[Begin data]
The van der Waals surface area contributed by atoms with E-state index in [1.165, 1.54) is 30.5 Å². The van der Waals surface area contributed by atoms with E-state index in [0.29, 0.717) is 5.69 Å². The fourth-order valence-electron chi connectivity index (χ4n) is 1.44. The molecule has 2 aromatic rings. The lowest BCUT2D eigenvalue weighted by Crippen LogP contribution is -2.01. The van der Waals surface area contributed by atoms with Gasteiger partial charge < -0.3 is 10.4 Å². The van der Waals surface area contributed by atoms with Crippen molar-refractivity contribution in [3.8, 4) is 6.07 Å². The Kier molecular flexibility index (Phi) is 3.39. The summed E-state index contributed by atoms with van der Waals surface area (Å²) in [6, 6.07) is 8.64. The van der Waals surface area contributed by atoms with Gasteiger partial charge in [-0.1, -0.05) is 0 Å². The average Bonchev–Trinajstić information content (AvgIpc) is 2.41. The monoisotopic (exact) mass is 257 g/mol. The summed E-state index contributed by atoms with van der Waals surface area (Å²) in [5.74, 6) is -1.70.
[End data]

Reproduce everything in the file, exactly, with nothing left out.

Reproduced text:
The van der Waals surface area contributed by atoms with E-state index in [1.165, 1.54) is 30.5 Å². The van der Waals surface area contributed by atoms with E-state index in [0.29, 0.717) is 5.69 Å². The fourth-order valence-electron chi connectivity index (χ4n) is 1.44. The molecule has 2 aromatic rings. The lowest BCUT2D eigenvalue weighted by Crippen LogP contribution is -2.01. The van der Waals surface area contributed by atoms with Gasteiger partial charge < -0.3 is 10.4 Å². The van der Waals surface area contributed by atoms with Crippen molar-refractivity contribution in [3.8, 4) is 6.07 Å². The Kier molecular flexibility index (Phi) is 3.39. The summed E-state index contributed by atoms with van der Waals surface area (Å²) in [6, 6.07) is 8.64. The van der Waals surface area contributed by atoms with Gasteiger partial charge in [-0.1, -0.05) is 0 Å². The average Bonchev–Trinajstić information content (AvgIpc) is 2.41. The monoisotopic (exact) mass is 257 g/mol. The summed E-state index contributed by atoms with van der Waals surface area (Å²) in [5.74, 6) is -1.70.